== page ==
The University Record, October 16, 2000

Education alumni discuss higher ed challenges, future perspectives

By Joel Seguine
News and Information Services

Three alumni of the School of Education who have distinguished themselves in higher education gathered around a table in the School’s Schorling Auditorium last month for a panel discussion and what amounted to an international call-in show.

The subject for the afternoon was “Higher Education Vistas: Contemporary Challenges and Future Perspectives.” The three alumni were Dolores Cross, president of Morris Brown College in Atlanta; Paul Lingenfelter, executive director of the State Higher Education Executive Officers; and Theodore “Ted” Marchese, executive editor of Change, a magazine aimed at higher education professionals, and also former vice president of the American Association for Higher Education. The questions were posed by Sylvia Hurtado, director of the Center for the Study of Higher and Postsecondary Education (CSHPE), members of an audience present in the auditorium and those listening around the world over the Internet in the CSHPE’s inaugural Webcast.

The panel was first asked to name the most significant challenge each saw facing higher education in the next five years.

Cross chose getting support for institutions that seek to serve underserved students, looking beyond government and individuals to corporations and foundations. “Right now I see fewer people willing to give their money and less attention being given to the needs of these students by policy-makers at the state and federal levels,” she said. Lingenfelter focused on improving the quality of teaching across the educational spectrum to ensure that students are prepared for the next level. “Even though it’s a cliche,” he said, “I’ll repeat it anyway because it’s still true. It is no longer acceptable to merely move students through the educational system, and that includes higher education.” Marchese sees a significant challenge in finding a new dynamic value, a role for higher education in the new economy while maintaining the best traditional values. “Right now we’re faced with an environment that’s competitive, fast-paced, and I’m concerned we may be losing a grip on the traditional values that have sustained higher education,” Marchese said.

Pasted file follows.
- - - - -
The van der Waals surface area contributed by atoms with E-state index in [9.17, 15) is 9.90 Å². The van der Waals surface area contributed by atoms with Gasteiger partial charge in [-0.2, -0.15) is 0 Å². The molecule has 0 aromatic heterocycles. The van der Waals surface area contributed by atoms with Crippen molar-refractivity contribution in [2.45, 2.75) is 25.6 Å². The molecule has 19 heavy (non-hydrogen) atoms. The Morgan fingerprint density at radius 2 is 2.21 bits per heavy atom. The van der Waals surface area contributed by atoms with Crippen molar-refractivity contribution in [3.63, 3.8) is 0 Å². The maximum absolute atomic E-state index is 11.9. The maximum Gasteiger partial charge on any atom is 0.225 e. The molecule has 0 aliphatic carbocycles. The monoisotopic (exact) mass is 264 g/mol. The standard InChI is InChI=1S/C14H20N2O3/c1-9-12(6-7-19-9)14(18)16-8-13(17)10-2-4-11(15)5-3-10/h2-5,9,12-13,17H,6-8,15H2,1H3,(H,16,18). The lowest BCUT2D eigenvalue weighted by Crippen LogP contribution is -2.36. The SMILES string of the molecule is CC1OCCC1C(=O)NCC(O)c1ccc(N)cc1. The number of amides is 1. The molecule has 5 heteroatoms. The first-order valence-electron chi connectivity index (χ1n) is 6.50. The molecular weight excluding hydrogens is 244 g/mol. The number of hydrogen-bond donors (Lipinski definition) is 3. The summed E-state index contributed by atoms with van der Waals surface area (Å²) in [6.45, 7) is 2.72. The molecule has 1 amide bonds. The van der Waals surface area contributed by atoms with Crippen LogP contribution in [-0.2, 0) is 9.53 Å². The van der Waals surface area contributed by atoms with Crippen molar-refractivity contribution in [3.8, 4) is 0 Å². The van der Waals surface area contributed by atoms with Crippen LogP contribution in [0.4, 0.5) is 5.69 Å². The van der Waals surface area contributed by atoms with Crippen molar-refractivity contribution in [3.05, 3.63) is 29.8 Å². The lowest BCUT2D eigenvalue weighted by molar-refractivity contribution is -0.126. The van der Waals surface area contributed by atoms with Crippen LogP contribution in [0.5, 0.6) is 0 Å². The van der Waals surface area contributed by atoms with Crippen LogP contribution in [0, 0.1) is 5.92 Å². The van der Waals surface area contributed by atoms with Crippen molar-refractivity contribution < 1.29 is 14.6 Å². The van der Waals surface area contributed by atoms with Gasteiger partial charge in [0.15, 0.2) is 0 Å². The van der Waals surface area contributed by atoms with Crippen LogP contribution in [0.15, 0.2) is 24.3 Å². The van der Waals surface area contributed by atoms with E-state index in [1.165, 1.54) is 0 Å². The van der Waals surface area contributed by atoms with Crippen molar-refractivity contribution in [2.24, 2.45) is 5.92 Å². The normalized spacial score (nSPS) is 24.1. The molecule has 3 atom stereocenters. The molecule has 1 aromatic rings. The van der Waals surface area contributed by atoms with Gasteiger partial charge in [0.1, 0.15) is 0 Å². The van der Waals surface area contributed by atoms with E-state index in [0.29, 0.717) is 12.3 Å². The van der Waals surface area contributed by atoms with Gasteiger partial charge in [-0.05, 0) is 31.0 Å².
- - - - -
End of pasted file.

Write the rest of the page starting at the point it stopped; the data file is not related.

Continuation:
The panel then tackled the question of the major institutional transformations that need to occur to keep ahead of the challenges. Lingenfelter pointed out that in some areas, diversity for instance, the private corporate sector may be ahead of higher education. “I’m also concerned that we are losing overall participation in higher education as compared with other countries. The United States used to be first, now we’re fourth,” he said. “And that trend is related to reduced access to opportunities for underserved students,” he added. Cross disagreed with Lingenfelter’s first point, saying that while the corporate world may have opportunities for advancement for women and minorities, “much of it is in the lower or entry level jobs. We in higher education may have a common diversity agenda with the corporate world, but in that sphere it is often more razzle-dazzle than substance,” Cross opined.

Marchese weighed in with some of his experiences with various institutions working toward transformations of their cultures. “The best examples are professional schools—medical, business—that are adapting to changing markets,” he said. “I think the term may emphasize speed too much. I also find admirable the persistent, long-term approach to transformation,” Marchese said. Cross added that transformation calls for a shared vision within an institution, something that can be very difficult to achieve. “That’s a transformation in itself,” she declared.

Online distance education also was discussed, with the first online question asking about setting policy standards for Web-based education, and a related one from another cyber-participant on how to separate the wheat from the chaff in online course offerings. The panel members agreed that both are hot issues and that “buyer beware” is still the watchword in much of online education.